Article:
2 April 2013

Age-related height loss linked to cognitive health

by Will Parker

In the first study of its kind, University of Southern California researchers have identified a number of surprising factors linked to how much we shrink as we grow older.

On average, the overall height loss for men is 3.3 cm, and for women, 3.8 cm. Using data from a longitudinal survey of more than 17,000 adults beginning at age 45, the researchers showed for the first time that adult lifestyle choices - and not just the hand we're dealt as children - influence how much height we lose as we age. "The evidence shows that it is not only early-life events that are associated with how we age, but health decisions in later life as well," said John Strauss, an investigator on the study.

The study, appearing in the American Economic Journal: Applied Economics, revealed an especially strong relationship between height loss and cognitive health. Participants who had lost more height were also much more likely to perform poorly on standard tests of cognitive health such as short-term memory, ability to perform basic arithmetic and awareness of the date.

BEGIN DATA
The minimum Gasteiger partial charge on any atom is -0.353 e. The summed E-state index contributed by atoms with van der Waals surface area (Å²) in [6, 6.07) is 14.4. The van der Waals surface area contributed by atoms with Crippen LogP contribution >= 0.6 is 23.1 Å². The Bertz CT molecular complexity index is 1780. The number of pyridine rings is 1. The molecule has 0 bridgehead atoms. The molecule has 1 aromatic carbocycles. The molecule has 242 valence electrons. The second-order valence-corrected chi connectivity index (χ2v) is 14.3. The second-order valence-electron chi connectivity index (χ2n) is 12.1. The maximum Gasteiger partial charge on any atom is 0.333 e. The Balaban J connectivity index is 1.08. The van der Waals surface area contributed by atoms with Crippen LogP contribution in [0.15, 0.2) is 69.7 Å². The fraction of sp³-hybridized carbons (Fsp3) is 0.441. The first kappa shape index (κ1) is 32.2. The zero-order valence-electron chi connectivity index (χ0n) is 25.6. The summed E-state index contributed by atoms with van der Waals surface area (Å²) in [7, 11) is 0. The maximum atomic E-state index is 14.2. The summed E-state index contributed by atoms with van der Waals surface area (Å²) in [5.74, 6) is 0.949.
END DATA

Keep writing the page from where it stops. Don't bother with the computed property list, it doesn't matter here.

Some of the socioeconomic factors linked to height loss included:

"Height has been recognized as an acceptable proxy for childhood health conditions, but there are complications there," says Geert Ridder, a co-investigator on the study. "Some of adult health might be determined by childhood circumstances, but people shrink differentially, and that shrinkage is also a measure of adult health conditions."

All humans go through physical changes with age, including an increase in body fat and decrease in bone mass. But Ridder notes that a decrease in height can be further exacerbated by certain kinds of arthritis, inflammation of spine joints or osteoporosis, which other studies have shown are associated with such lifestyle choices as diet, exercise and smoking.

The researchers plan to follow-up with the same 17,708 people on a continuing basis, capturing, for the first time, critical data about human aging.

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Source: University of Southern California